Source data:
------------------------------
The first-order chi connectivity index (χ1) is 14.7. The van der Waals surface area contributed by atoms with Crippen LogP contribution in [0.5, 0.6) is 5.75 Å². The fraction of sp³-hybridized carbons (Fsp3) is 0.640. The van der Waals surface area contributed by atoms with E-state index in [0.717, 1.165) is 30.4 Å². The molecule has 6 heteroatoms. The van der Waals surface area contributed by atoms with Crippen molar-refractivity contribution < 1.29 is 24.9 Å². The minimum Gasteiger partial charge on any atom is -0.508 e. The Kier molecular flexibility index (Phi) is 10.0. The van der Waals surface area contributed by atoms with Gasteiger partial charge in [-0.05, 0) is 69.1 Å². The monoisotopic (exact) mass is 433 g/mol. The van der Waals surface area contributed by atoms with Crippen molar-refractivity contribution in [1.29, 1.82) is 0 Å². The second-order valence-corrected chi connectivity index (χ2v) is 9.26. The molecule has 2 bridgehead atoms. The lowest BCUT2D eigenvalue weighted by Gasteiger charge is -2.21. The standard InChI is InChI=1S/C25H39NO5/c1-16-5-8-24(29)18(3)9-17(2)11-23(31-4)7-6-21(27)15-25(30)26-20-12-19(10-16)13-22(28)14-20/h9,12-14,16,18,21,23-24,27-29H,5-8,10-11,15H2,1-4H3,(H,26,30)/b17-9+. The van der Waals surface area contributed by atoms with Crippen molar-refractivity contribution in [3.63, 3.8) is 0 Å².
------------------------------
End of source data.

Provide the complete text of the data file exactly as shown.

The first-order chi connectivity index (χ1) is 14.7. The van der Waals surface area contributed by atoms with Crippen LogP contribution in [0.5, 0.6) is 5.75 Å². The fraction of sp³-hybridized carbons (Fsp3) is 0.640. The van der Waals surface area contributed by atoms with E-state index in [0.717, 1.165) is 30.4 Å². The molecule has 6 heteroatoms. The van der Waals surface area contributed by atoms with Crippen molar-refractivity contribution < 1.29 is 24.9 Å². The minimum Gasteiger partial charge on any atom is -0.508 e. The Kier molecular flexibility index (Phi) is 10.0. The van der Waals surface area contributed by atoms with Gasteiger partial charge in [-0.05, 0) is 69.1 Å². The monoisotopic (exact) mass is 433 g/mol. The van der Waals surface area contributed by atoms with Crippen molar-refractivity contribution in [1.29, 1.82) is 0 Å². The second-order valence-corrected chi connectivity index (χ2v) is 9.26. The molecule has 2 bridgehead atoms. The lowest BCUT2D eigenvalue weighted by Gasteiger charge is -2.21. The standard InChI is InChI=1S/C25H39NO5/c1-16-5-8-24(29)18(3)9-17(2)11-23(31-4)7-6-21(27)15-25(30)26-20-12-19(10-16)13-22(28)14-20/h9,12-14,16,18,21,23-24,27-29H,5-8,10-11,15H2,1-4H3,(H,26,30)/b17-9+. The van der Waals surface area contributed by atoms with Crippen molar-refractivity contribution in [3.63, 3.8) is 0 Å².